In these days letter-sending and letter-getting are so common-place that few give any thought to the great organisation by which thousands of millions of postal packets are posted and delivered in this country every year. And now that most of us have friends at the Front, in France, in Belgium, or on the high seas, we are perhaps inclined to take it all just as a matter of course that letters pass and repass much in the ordinary humdrum way. This is plain to the conductors of our postal services when during war time they get numerous complaints from individuals of delay or even non-delivery, or any one of a number of other minor inconveniences which must often be unavoidable in the stirring times of war.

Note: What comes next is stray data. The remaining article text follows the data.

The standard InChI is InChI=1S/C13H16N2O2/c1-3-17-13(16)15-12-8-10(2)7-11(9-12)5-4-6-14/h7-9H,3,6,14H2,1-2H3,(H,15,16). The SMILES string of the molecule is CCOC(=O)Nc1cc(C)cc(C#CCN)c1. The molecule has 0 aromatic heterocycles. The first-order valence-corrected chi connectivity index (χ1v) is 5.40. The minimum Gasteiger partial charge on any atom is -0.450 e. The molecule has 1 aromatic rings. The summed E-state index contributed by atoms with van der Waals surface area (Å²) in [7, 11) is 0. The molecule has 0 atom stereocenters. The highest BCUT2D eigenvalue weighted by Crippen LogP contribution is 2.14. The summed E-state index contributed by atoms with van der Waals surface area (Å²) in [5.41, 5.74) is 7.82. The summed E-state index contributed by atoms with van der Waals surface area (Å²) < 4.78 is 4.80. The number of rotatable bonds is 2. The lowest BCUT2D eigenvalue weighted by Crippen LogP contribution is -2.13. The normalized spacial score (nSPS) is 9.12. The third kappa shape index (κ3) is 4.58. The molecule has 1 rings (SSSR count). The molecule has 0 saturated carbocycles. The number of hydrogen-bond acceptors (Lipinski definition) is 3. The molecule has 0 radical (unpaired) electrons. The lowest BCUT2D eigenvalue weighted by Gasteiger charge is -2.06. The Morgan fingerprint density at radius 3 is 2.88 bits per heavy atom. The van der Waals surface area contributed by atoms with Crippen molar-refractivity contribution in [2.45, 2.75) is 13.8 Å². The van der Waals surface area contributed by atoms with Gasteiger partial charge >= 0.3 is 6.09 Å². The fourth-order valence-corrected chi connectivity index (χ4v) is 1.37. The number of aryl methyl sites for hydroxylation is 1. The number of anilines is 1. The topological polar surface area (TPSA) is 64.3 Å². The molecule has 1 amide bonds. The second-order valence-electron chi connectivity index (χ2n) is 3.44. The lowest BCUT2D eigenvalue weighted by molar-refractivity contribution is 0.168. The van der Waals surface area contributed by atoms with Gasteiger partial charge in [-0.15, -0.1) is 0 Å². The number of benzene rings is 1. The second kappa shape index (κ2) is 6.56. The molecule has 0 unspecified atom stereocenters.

d Cairo, and re-embarked for home on October 7. The despatches gave high praise to the efficiency and useful service of the corps.
Three years later, Major Sturgeon (promoted in recognition of his services in Egypt, 1882) again commanded a corps of twenty N.C.O.'s and men, in Sir Gerald Graham's Suakim expedition of 1885. The corps left England on March 3, and returned on July 28, after a more difficult experience with the Suakim garrison than they had met with in the first Egyptian campaign.
DONGOLA EXPEDITION. Of the Dongola Expeditionary Force under General Kitchener in 1896 we have no record of the use of English stamps, but Mr. H. H. Harland has shown us an interesting envelope with the postmark of Wadi-Halfa camp, the letter not being prepaid as no stamps were available (Fig. 23).
[Illustration: Fig. 23. Dongola Expeditionary Force.]
SOUTH AFRICA, 1899-1902. Major Sturgeon was succeeded in the command of the Army Postal Corps by his second in command, Captai